“True West” by Sam Shepherd, produced by Boxcar Theatre, collaboratively directed by artists of the Rep Series. Production Manager: Bonnie Robertson. Set Designers: Nick A. Olivero & Brian Trybom. Lighting Designer: Max Pierson. Costume Designer: Stacy Stagnaro. Prop Designer: Megan Lush. Fight Choreographer: Durand Garcia. Sound/Video Design: Nick A. Olivero
Austin: Nick A. Olivero/Brian Trybom (alternating). Saul: Donald Currie. Mom: Adrienne King/Katja Rivera (alternating).
Sam Shepherd is a towering figure in American theatre and film. As a playwright he has won 10 Obie awards, a Pulitzer Prize, and been nominated twice for a Tony. As a film actor, he has won an Academy Award and been nominated for both a Golden Globe and an Emmy. He has had an astonishing career.
In the 1970s, Shepherd was playwright-in-residence at San Francisco’s Magic Theatre (still going strong), which staged a series of extraordinary Shepherd plays including Buried Child, Fool for Love, and True West. Shepherd’s brilliant, intense, often physically and emotionally violent plays are not always crowd-pleasers but they are much (and deservedly) admired by both actors and critics. Few professional actors receiving their training at any time since the 1970s have failed to perform multiple examples of Shepherd’s work. There is nobody quite like him.
As part of its current season, Boxcar Theatre has taken on the daunting task of producing a series of Shepherd’s plays in repertory: True West, Buried Child, A Lie of the Mind, and Fool For Love. Additionally, they plan to present several additional Shepherd plays throughout the month of March in formats ranging from staged readings, selected scenes and fully finished productions.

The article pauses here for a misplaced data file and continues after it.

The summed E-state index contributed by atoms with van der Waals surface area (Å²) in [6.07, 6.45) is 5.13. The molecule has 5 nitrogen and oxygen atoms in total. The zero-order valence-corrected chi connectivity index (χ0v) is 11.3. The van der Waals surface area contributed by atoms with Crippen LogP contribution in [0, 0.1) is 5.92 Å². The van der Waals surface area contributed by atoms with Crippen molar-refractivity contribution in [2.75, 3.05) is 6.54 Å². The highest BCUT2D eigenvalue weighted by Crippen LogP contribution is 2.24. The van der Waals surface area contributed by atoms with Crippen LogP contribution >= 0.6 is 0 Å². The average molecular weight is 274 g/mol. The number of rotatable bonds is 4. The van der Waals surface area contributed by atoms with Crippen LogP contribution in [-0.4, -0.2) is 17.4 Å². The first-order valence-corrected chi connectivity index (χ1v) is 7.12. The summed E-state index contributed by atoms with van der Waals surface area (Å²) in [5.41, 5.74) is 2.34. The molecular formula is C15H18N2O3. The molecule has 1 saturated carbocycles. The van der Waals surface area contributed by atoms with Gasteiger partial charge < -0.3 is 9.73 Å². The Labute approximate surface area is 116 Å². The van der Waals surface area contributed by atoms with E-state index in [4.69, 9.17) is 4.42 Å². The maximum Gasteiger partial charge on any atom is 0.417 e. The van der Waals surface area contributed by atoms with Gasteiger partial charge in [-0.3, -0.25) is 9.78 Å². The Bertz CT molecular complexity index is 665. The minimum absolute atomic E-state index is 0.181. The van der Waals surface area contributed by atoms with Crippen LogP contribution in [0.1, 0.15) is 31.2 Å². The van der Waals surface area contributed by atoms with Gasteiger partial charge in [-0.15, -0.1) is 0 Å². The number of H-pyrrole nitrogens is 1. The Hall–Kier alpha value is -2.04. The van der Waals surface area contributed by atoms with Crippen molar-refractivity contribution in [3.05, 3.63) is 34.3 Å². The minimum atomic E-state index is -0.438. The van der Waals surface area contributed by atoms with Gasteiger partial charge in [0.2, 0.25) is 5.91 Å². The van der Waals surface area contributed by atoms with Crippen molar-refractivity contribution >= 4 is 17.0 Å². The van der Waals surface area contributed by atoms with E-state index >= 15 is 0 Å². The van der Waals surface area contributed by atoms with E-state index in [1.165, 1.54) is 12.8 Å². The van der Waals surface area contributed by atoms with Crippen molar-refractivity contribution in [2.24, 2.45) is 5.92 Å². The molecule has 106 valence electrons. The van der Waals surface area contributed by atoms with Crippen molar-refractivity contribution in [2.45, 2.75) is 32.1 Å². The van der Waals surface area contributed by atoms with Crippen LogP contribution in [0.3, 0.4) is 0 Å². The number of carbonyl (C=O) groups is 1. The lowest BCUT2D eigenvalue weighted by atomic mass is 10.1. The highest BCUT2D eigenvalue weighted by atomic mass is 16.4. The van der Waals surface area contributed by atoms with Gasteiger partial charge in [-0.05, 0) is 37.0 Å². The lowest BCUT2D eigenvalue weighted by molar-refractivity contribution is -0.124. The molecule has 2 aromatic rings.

This represents a rare opportunity for theatregoers to make an in-depth exploration of the work of a single contemporary playwright by a company known for high-quality work. It is the sort of offbeat, wildly ambitious, experimental project that makes the San Francisco theatre scene exciting, dynamic and culturally important. It deserves our support.
On January 19, I attended a preview performance of the first play in this monumental project, True West. As expected, Boxcar produced a bang-up production, highly original and superbly performed.
True West stages the encounter of two brothers, one a successful screenwriter and one a drifter and professional burglar. Austin (Nick A. Olivero), the screenwriter, is caring for their mother’s very nice suburban home while she is traveling. Brother Lee (Brian Trybom) shows up unexpectedly. In the course of the next few days, all the family demons come out to play as the brothers confront their history and the damaging emotional legacy of their alcoholic father. By the end of the evening, this legacy has reduced the mother’s home almost to rubble, but the two brothers have, perhaps, begun to grow up together.
It is a devastating play, full of emotional and physical violence and the Boxcar company delivers a rendition that explodes like an overturned tanker truck. Interestingly, there is no credit for direction, merely a statement that the company has worked collaboratively. The result is a close-knit ensemble that seems to read one another’s minds.
The tiny theatre (it seats less than 50) suits the material well. The entire space is transformed into the suburban home, with much of the audience seated literally against the walls of the very convincing set. The strikingly polished fight choreography of Durand Garcia makes the violence frighteningly real. In this production, the full force of Shepherd’s vision hits like a hurricane.
I should mention that, in true repertory fashion, the cast changes on alternate nights, with the two main actors switching parts with one another.
Live theatre doesn’t get more intimate than this. It is a unique experience, highly recommended. For further information, click here.
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